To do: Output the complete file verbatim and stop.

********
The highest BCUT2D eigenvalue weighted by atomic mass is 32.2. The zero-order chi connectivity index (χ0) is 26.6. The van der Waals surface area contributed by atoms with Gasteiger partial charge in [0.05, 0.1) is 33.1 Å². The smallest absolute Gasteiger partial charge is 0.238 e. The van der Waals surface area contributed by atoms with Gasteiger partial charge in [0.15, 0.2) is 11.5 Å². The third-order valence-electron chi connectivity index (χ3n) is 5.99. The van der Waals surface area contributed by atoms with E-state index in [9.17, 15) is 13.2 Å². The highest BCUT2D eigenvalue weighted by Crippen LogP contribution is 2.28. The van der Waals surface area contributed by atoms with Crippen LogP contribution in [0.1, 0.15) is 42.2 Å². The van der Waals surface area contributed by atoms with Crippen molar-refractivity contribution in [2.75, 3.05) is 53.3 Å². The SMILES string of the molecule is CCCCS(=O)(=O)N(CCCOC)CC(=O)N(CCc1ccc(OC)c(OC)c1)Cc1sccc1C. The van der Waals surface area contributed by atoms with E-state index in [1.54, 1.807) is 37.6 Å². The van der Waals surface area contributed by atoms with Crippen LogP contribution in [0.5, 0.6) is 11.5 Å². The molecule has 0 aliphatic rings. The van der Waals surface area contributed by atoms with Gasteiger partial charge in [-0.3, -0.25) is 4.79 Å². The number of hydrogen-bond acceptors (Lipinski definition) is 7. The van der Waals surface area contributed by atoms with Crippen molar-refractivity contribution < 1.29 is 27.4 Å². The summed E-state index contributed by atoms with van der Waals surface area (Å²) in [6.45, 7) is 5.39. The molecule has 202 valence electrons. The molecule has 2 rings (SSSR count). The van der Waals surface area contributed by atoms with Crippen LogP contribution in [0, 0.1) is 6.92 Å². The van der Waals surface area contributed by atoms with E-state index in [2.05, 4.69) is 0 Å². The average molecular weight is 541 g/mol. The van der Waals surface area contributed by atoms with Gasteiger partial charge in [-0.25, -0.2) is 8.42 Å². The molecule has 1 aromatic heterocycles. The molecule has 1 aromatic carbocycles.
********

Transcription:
The highest BCUT2D eigenvalue weighted by atomic mass is 32.2. The zero-order chi connectivity index (χ0) is 26.6. The van der Waals surface area contributed by atoms with Gasteiger partial charge in [0.05, 0.1) is 33.1 Å². The smallest absolute Gasteiger partial charge is 0.238 e. The van der Waals surface area contributed by atoms with Gasteiger partial charge in [0.15, 0.2) is 11.5 Å². The third-order valence-electron chi connectivity index (χ3n) is 5.99. The van der Waals surface area contributed by atoms with E-state index in [9.17, 15) is 13.2 Å². The highest BCUT2D eigenvalue weighted by Crippen LogP contribution is 2.28. The van der Waals surface area contributed by atoms with Crippen LogP contribution in [0.1, 0.15) is 42.2 Å². The van der Waals surface area contributed by atoms with Crippen molar-refractivity contribution in [2.75, 3.05) is 53.3 Å². The SMILES string of the molecule is CCCCS(=O)(=O)N(CCCOC)CC(=O)N(CCc1ccc(OC)c(OC)c1)Cc1sccc1C. The van der Waals surface area contributed by atoms with E-state index in [1.54, 1.807) is 37.6 Å². The van der Waals surface area contributed by atoms with Crippen LogP contribution in [0.5, 0.6) is 11.5 Å². The molecule has 0 aliphatic rings. The van der Waals surface area contributed by atoms with Gasteiger partial charge in [-0.3, -0.25) is 4.79 Å². The number of hydrogen-bond acceptors (Lipinski definition) is 7. The van der Waals surface area contributed by atoms with Crippen molar-refractivity contribution < 1.29 is 27.4 Å². The summed E-state index contributed by atoms with van der Waals surface area (Å²) in [6.45, 7) is 5.39. The molecule has 202 valence electrons. The molecule has 2 rings (SSSR count). The van der Waals surface area contributed by atoms with Crippen LogP contribution in [0, 0.1) is 6.92 Å². The van der Waals surface area contributed by atoms with E-state index in [2.05, 4.69) is 0 Å². The average molecular weight is 541 g/mol. The van der Waals surface area contributed by atoms with Gasteiger partial charge in [-0.25, -0.2) is 8.42 Å². The molecule has 1 aromatic heterocycles. The molecule has 1 aromatic carbocycles.